The lone giraffe at Catoctin Wildlife Preserve and Zoo died last week from a growth in its stomach that caused a fatal blockage from the stomach to the small intestine.
Rocket, who died Aug. 13 at the age of 4, did not show any symptoms until the day before he died, said the zoo's executive director, Rick Hahn.
"He was doing great," said Hahn. "It was a very normal day — the day before."
Last Monday, the zoo staff noticed that Rocket was not eating normally.The next morning, he was found dead in his sleeping quarters.
Veterinarians found the growth after performing a gross necropsy, and told Hahn that the condition was not related to anything preventable.
"We did our due diligence because we were concerned that we did something or could have done something," said Hahn.
Rocket was no stranger to medical problems, according to Hahn. Born at a private zoo in New Jersey, he had no hair, which is abnormal for giraffes. He was unable to nurse, so his caretaker had to feed him by bottle.
Rocket was also born with a turned leg that caused a hitch in his walk. He had undergone a medical hoof trimming procedure just a few weeks before his death to make walking easier.
When he was 2 years old, a fire at his first home brought Rocket to Catoctin. He was going to be a temporary resident in Thurmont, as the zoo did not have the proper heaters to host him through the winter, but the staff held fundraisers so they could buy the necessary equipment to keep him.
When the veterinarians examined Rocket's body last week, one of them told Hahn that two other giraffes from Rocket's New Jersey herd had suffered congenital heart disease.
"Most times a zoo has problems like this, they will change out the bloodline," said Hahn, but he suspected that the zoo was unaware of the problem.
That zoo, Animal Kingdom in Bordentown, N.J., has experienced a many misfortunes over the years. The fire that brought Rocket to Catoctin was the second one that year for the owner. It killed 24 animals, including a mother giraffe and her calf.
The USDA has inspected Animal Kingdom 20 times and recorded violations in 18 of those inspections sinceOctober 2011, according to USDA's online records. The zoo is now closed and for sale.
A new giraffe
The Catoctin Wildlife Preserve and Zoo stated in its original release that it would seek a new giraffe. Hahn reiterated Tuesday that the zoo would host giraffes in the future because of a "wonderful experience with Rocket." He also said that the encounters with Rocket brought in a good amount of money for the zoo.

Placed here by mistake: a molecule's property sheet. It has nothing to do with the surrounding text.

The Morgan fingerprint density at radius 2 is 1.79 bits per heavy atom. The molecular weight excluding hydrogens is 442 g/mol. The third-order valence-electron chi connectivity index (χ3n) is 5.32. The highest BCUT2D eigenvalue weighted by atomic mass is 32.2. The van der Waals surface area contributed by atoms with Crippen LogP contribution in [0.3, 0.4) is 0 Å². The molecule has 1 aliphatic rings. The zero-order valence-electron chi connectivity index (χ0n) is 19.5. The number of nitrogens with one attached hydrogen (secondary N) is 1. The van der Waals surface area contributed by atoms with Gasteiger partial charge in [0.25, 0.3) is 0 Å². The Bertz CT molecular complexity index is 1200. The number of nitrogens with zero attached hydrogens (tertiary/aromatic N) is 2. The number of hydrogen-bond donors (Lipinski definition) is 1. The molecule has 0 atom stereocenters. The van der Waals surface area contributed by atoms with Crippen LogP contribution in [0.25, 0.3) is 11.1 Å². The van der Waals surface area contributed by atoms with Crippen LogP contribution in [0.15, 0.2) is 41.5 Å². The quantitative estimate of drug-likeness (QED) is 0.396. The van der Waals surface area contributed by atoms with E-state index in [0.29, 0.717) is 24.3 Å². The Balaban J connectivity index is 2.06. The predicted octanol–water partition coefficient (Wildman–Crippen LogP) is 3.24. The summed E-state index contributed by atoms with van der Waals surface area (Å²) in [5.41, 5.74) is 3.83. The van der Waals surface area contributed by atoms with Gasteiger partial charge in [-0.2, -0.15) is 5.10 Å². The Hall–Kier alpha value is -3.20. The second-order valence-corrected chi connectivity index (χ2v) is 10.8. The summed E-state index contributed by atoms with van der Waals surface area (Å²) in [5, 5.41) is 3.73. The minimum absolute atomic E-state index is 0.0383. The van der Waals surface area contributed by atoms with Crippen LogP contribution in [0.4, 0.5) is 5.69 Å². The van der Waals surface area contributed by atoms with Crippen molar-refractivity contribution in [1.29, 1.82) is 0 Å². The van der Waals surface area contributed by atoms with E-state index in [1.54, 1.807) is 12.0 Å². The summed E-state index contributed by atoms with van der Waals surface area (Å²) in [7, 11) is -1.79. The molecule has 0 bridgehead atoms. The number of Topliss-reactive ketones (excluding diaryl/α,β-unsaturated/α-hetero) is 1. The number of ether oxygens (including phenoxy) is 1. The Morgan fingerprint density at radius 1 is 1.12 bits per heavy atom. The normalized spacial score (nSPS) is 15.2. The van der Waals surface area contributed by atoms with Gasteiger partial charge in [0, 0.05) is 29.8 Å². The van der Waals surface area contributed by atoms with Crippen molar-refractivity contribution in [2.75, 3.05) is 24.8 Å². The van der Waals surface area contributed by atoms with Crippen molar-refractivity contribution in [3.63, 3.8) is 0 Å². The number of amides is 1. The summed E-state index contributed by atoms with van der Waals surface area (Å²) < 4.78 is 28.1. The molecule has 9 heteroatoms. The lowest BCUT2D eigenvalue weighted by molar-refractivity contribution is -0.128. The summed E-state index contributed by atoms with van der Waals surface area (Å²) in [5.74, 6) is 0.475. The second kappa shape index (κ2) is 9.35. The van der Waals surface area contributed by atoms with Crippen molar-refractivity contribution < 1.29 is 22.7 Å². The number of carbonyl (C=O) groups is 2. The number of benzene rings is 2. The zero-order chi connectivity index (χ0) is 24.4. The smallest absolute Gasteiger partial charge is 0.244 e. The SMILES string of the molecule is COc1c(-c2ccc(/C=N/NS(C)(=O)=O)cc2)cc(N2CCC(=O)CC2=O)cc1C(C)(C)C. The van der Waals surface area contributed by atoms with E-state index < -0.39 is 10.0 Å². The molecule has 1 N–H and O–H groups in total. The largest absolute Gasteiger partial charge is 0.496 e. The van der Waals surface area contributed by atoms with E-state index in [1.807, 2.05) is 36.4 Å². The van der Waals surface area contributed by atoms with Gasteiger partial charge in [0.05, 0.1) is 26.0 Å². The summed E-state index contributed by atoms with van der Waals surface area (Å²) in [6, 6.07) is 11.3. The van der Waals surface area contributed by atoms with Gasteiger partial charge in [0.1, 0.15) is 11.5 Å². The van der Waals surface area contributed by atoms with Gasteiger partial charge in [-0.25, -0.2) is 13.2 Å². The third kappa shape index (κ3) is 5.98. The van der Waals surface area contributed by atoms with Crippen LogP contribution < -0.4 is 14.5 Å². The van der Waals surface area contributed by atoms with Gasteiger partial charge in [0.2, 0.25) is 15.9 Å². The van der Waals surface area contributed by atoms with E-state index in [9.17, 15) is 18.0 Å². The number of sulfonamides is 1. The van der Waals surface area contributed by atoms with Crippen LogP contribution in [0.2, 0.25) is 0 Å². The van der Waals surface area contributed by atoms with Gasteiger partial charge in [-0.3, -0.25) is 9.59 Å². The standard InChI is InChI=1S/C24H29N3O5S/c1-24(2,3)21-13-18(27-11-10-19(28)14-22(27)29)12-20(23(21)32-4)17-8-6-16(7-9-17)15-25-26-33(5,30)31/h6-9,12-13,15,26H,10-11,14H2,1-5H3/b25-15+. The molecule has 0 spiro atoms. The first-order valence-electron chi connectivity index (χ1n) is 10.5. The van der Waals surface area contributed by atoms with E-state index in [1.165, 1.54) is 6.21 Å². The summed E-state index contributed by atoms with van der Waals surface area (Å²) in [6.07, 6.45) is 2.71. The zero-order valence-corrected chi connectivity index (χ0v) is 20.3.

Representatives from the Humane Society of the United States, however, believe that the Catoctin Zoo should not get a giraffe to replace Rocket.
"Catoctin apparently does not have the resources to provide proper care for the animals in its facilities, and bringing in more animals could make a bad situation worse," stated Nicole Paquette, the society's vice president of wildlife protection, in a letter to The Frederick News-Post.
The zoo had no non-compliances recorded during its most recent inspection on May 21, according to the USDA's animal care inspection records. However, Lisa Wathne, captive wildlife specialist for the Humane Society, said that the requirements used in these inspections are in accordance with the Animal Welfare Act, which is insufficient by the society's standards.
"The Animal Welfare Act is weak and very poorly enforced," said Wathne, who called the space and enrichment standards under the act inadequate.
Instead, the society refers to the requirements for accreditation by the Association of Zoos and Aquariums as an acceptable standard for zoos. The society distinguishes this association from the similarly named Zoological Association of America, which Wathne said has weak requirements. The Catoctin Wildlife Preserve and Zoo is accredited by the Zoological Association of America, but not the Association of Zoos and Aquariums.
Wathne and Paquette said the zoo's living conditions should not be considered adequate for a new giraffe. Wathne visited the Catoctin Zoo in May and said that she was upset with Rocket's living conditions then.
"It was a very hot day when I was there, and this guy (Rocket) had no protection from the sun," she said.
They also referenced the fact that Rocket was the lone giraffe at Catoctin, which they found troubling since giraffes are herding animals.
"Considering the set-up for Rocket, especially his solitary status, is just not conducive to the Catoctin zoo acquiring more giraffes," said Wathne.
Hahn said that once Catoctin had acquired Rocket, they planned to eventually bring in a female giraffe to accompany him. He also said that male giraffes do not typically stay with the herd, and in zoos are often separated from females and calves to prevent an overabundance of giraffe births.
He also said that while Rocket did not have shaded shelters in his outdoor enclosure, "they don't get shaded in Africa either."
When looking to acquire a new giraffe, Hahn said he will look carefully into the medical history of its family to avoid another early death.